July. 14/ 43.
A Prayer for Peace.

Last night I lay upon my bed,

Hearing the ’planes pass overhead.

Some came in and some went out,

While others hovered round about.

Oh Lord, I started then to say,

But paused again, how could I pray

To God for life and safety when,

For every plane The Germans sent,

A score to them from Britain went.

It is a war for truth and right,

And we for justice hard must smite.

But oh! The little children’s tears,

The aged and the mothers’ fears,

They come between me and my prayers.

Of what more value is my life,

Than theirs in all the world’s great strife?

At last I pray if ’tis thy will,

Oh leave me with my loved ones still.

Or if the time has come to die,

Oh send death swiftly Lord I cry.

I thought [and there then] rose to mind,

The time when Herod tried to find

The Saviour Christ when he was born,

And slew between the dark and dawn,

All little children far and near,

Not knowing Jesus was not there.

These too were innocent of wrong,

But died the victims of the strong.

God saw it all and us he sees,

Fighting for right or on our knees.

Those children died and Christ was saved,

The way to life by them was paved.

Christ lived on earth his perfect life,

Then died to save the world from strife.

No one more innocent than He,

And yet He died upon the tree.


Oh send to us the knowledge Lord,

To live in peace and not by sword.

Let sacrifice be not in vain,

After this time of sin and pain.

Teach us to walk in righteousness,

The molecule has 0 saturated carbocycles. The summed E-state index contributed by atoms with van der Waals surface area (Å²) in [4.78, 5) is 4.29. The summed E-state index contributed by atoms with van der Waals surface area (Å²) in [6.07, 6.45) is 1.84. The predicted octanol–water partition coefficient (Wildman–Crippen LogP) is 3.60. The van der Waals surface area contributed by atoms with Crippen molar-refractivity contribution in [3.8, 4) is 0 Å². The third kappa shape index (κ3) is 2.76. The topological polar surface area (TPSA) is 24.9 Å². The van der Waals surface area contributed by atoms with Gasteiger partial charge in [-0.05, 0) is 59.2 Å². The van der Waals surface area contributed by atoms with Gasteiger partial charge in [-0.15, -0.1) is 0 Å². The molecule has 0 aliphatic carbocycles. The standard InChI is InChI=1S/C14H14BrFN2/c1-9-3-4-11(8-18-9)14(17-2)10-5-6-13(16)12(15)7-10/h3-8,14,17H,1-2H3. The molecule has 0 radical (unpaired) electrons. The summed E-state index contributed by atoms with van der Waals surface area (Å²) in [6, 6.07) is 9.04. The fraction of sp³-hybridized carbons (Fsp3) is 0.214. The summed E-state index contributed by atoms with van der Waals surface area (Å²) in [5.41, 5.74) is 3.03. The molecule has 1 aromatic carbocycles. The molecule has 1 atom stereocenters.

And God the Trinity confess.

The poem as above appeared to be a draft and no re-written version has been found. The lower part of the double-sheet was damaged, so that the words shown in parentheses are a suggestion and two lines (……….) towards the end could not be deciphered.

At the time May wrote the poem (14th July 1943) she must have been feeling rather uneasy, having listened to news of new military action in Italy and having received Ron’s letters in which he could not reveal his own location after transferring to Malta from North Africa where the Allies had been victorious. May was unhappy that the war was taking a great toll in casualties, including civilians, on both sides, as well as spoiling the simple pleasures in life such as she expressed at times in her Diary (e.g. see 16 May 1943) “…Birds are singing, and it is so calm and quiet. War seems very far away, but that is a fallacy…”

More news of Ron’s whereabouts did emerge during August although May did not write in her Diary until the later part of the month.

The poem has been added to the poems collection on this site. It also appears in the book The Casualties Were Small which contains over twenty of May’s poems as well as selected diary extracts, including those which suggest the background to each poem, accompanied by many nostalgic photographs.

Have you read an introduction to May Hill & family (includes photographs) and explored ‘The Casualties Were Small’?

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